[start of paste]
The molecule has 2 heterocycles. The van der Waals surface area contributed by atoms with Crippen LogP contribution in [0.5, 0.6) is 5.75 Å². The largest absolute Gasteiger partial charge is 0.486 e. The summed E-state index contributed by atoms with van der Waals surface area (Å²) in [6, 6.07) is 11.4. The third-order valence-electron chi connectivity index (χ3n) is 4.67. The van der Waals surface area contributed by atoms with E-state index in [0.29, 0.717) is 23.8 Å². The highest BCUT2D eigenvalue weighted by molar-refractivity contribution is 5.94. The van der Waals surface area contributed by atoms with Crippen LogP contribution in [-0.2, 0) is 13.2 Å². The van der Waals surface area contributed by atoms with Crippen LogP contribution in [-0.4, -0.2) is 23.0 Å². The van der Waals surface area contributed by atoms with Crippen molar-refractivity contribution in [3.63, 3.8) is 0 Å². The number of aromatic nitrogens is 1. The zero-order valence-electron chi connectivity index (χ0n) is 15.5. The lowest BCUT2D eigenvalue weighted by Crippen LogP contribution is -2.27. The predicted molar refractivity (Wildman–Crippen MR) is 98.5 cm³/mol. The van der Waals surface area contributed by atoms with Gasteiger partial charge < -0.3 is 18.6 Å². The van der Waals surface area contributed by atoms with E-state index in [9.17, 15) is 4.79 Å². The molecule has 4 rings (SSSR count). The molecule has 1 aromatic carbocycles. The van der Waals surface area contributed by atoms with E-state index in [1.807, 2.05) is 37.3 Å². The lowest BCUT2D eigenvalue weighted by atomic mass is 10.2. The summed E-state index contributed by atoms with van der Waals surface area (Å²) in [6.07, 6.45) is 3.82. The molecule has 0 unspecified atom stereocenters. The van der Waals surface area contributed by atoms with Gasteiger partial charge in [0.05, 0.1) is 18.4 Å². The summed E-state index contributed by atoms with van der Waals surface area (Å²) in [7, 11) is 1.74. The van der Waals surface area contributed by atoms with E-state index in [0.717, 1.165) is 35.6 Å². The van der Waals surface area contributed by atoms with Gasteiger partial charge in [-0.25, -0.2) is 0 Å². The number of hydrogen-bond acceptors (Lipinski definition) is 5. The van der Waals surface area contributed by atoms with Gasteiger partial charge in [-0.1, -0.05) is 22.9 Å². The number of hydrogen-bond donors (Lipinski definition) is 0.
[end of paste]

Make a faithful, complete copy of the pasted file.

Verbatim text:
The molecule has 2 heterocycles. The van der Waals surface area contributed by atoms with Crippen LogP contribution in [0.5, 0.6) is 5.75 Å². The largest absolute Gasteiger partial charge is 0.486 e. The summed E-state index contributed by atoms with van der Waals surface area (Å²) in [6, 6.07) is 11.4. The third-order valence-electron chi connectivity index (χ3n) is 4.67. The van der Waals surface area contributed by atoms with E-state index in [0.29, 0.717) is 23.8 Å². The highest BCUT2D eigenvalue weighted by molar-refractivity contribution is 5.94. The van der Waals surface area contributed by atoms with Crippen LogP contribution in [-0.2, 0) is 13.2 Å². The van der Waals surface area contributed by atoms with Crippen LogP contribution in [-0.4, -0.2) is 23.0 Å². The van der Waals surface area contributed by atoms with Crippen molar-refractivity contribution in [3.63, 3.8) is 0 Å². The number of aromatic nitrogens is 1. The zero-order valence-electron chi connectivity index (χ0n) is 15.5. The lowest BCUT2D eigenvalue weighted by Crippen LogP contribution is -2.27. The predicted molar refractivity (Wildman–Crippen MR) is 98.5 cm³/mol. The van der Waals surface area contributed by atoms with Gasteiger partial charge < -0.3 is 18.6 Å². The van der Waals surface area contributed by atoms with E-state index in [9.17, 15) is 4.79 Å². The molecule has 4 rings (SSSR count). The molecule has 1 aromatic carbocycles. The van der Waals surface area contributed by atoms with E-state index in [1.807, 2.05) is 37.3 Å². The lowest BCUT2D eigenvalue weighted by atomic mass is 10.2. The summed E-state index contributed by atoms with van der Waals surface area (Å²) in [6.07, 6.45) is 3.82. The molecule has 0 unspecified atom stereocenters. The van der Waals surface area contributed by atoms with Gasteiger partial charge in [0.05, 0.1) is 18.4 Å². The summed E-state index contributed by atoms with van der Waals surface area (Å²) in [7, 11) is 1.74. The van der Waals surface area contributed by atoms with E-state index in [0.717, 1.165) is 35.6 Å². The van der Waals surface area contributed by atoms with Gasteiger partial charge in [-0.25, -0.2) is 0 Å². The number of hydrogen-bond acceptors (Lipinski definition) is 5. The van der Waals surface area contributed by atoms with Gasteiger partial charge in [-0.1, -0.05) is 22.9 Å². The number of hydrogen-bond donors (Lipinski definition) is 0.